Skepticism

Is My Period Underwear Poisoning Me??

This post contains a video, which you can also view here. To support more videos like this, head to patreon.com/rebecca!

Transcript:

Last week I very dismissively welcomed new viewers to my channel but this week I’d like to make up for that with a genuine welcome and a helpful tip (slash reminder for returning viewers): every video on my channel includes a link in the description that will take you to a full transcript plus links to every study, article, or whatever I mention in the video! Also, be sure to stick around until the end of the video for a new bonus thing I’m testing out.

Okay, let’s dive in with a fun little joke: what do you get when you combine a lack of scientific knowledge with a lack of legal knowledge?

Answer: a headache. If you’re me.

“IF YOU ARE USING @Thinx period panties STOP USING THEM NOW!!!,” Tweeted @harkshetweets last week. “Thinx is essentially admitting to wrongdoing by settling a case in which plaintiffs found (through independent testing) toxic chemicals in their panties which can cause cancer/disease/decreased fertility. PLS SHARE!!!”

And share they did, with that tweet racking up nearly 20,000 retweets as of this recording and inspiring replies like “OMG IM WEARING THESE RIGHT F*#€¥ING NOW!!!!!!” and “Yooo I’m literally wearing them right now ?. I won’t be home for 6 hours.” WOMAN this is an EMERGENCY, you get those devil bloomers off your vulva RIGHT NOW! I don’t care if you’re stuck in a toll booth, you wait for a Mini Cooper to come through and you GO FOR IT. 

Also “Im cryinggggggggg” to which the original poster replied “I’m so sorry. For what it’s worth, I cried all day. ?” I’m sorry WHAT???? You are CRYING? Because an underpants company settled a lawsuit? My sisters. My brothers. My nonbinary siblings. All my relatives who are concerned with liquids leaking from their no-no areas. Do. Not. Panic. Don’t cry. Don’t rip your underpants off in the middle of your workday, that’s gonna get you a one-way ticket to HR.

Okay, so what are we talking about, here? Thinx is a company that produces “period underwear,” which is made of absorbent cloth on the inside with a water-resistant outer layer. It allows people to go about their day without worrying about blood seeping past tampons, menstrual cups, and pads to make an unsightly spot on their white pedal-pushers. They catch the blood, and then you rinse them out in the shower and throw them in the wash and line dry them and wear them again. Saves money, waste, and embarrassment. Win win.

As I mentioned in a video last week, I don’t accept sponsorships for these videos so what I’m saying next comes directly from my heart: these underpants are life-changing. I own several pairs. Had they been around when I hit puberty, my entire life would be different. I’m serious! I would be way less funny, for a start. I assume most of my sense of humor comes from horrific events in my childhood and bleeding through my jeans in elementary school is absolutely on the list. I got my first period before school and my mother sent me off to school with the most insufficient panty liner on the market and zero instruction on what to do next. It was like handing Danny Torrence a Kleenex and sending him to the elevator bank. And I spent the next 20 years being extraordinarily paranoid, and covering for that by also being extremely sarcastic and pretending I don’t really care if someone sees a red stain on my butt, whatever, who cares, etc!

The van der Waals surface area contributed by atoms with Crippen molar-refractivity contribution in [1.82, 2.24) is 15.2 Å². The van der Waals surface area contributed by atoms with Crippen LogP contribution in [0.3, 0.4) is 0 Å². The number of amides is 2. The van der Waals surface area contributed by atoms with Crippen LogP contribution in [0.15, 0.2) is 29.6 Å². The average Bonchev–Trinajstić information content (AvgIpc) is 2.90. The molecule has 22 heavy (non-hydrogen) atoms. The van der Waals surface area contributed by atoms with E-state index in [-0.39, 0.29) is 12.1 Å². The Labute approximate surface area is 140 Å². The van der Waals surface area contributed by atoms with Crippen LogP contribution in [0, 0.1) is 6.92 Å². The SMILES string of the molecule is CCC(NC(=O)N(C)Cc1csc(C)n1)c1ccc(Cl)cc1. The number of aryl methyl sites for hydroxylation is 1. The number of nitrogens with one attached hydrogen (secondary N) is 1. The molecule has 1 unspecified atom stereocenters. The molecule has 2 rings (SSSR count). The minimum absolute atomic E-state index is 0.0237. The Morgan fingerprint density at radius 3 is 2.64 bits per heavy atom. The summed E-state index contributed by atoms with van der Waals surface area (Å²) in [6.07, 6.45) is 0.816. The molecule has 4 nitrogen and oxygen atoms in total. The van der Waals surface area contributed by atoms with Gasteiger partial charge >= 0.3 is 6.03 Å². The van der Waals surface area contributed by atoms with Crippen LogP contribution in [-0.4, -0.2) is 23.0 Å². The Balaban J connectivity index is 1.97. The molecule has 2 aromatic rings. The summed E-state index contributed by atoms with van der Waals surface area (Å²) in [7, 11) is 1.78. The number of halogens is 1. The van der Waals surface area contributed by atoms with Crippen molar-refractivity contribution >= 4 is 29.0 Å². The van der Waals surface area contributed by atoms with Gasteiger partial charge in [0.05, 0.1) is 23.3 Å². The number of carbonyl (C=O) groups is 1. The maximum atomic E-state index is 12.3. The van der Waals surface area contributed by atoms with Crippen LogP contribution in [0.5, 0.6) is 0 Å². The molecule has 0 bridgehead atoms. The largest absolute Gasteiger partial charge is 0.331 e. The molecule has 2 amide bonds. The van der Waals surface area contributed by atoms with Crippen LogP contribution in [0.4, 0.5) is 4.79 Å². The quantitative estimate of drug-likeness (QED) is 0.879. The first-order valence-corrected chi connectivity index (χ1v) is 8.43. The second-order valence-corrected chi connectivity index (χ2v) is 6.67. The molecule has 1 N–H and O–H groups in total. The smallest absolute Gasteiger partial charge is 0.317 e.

If I had had Thinx, I would have minced around high school in a genuinely carefree manner, never needing to maintain a constant defense against my own body or the mocking of my peers! I mean yes, I would have still been in marching band, and Latin, and you know what actually having Thinx probably would have just made me slightly less tightly wound and it would have been nice, that’s all.

So that’s what Thinx are. Their success has spawned an entire industry of period undies from several brands, and they and others have also started expanding their line to cover issues like incontinence, which is awesome because most childfree humans with working uteruses really only get a limited amount of time where they no longer worry about menstruation and have yet to start worrying about incontinence.

The cause for all the pearl-clutching last week was that Thinx just settled a three-year long lawsuit about per-and polyfluoroalkyl substances, or “PFAS.” It was a class action lawsuit that requires Thinx to pay out a few bucks to everyone who bought their underpants. I’ll explain PFAS in a second but first, here are two points I’d like to emphasize regarding court cases and science: this was a case based on marketing, not necessarily safety, and NO court case can ever decide what is and is not actually true from a scientific perspective. The Scopes “monkey trial” didn’t prove that evolution is a lie, just as Kitzmiller v. Dover didn’t prove that “intelligent design” is a lie. Court trials are in a completely different realm from science, cases that call for specific decisions that are decided by either one person or a small handful of people, none of whom need to know anything about the scientific method to reach their verdict.

Finally, people and companies settle lawsuits all the time without admitting guilt – even in criminal murder trials! Lawsuits are long, expensive, and energy-sapping, and sometimes people decide that it’s better to settle and move on even if they feel the settlement is unfair or doesn’t reflect reality. So our original Tweeter was very, very wrong in stating that “Thinx is essentially admitting to wrongdoing.” As the official settlement website states, “Thinx denies all of the allegations made in the lawsuit and denies that Thinx did anything improper or unlawful,” and “The proposed settlement is not an admission of guilt or wrongdoing of any kind by Thinx.”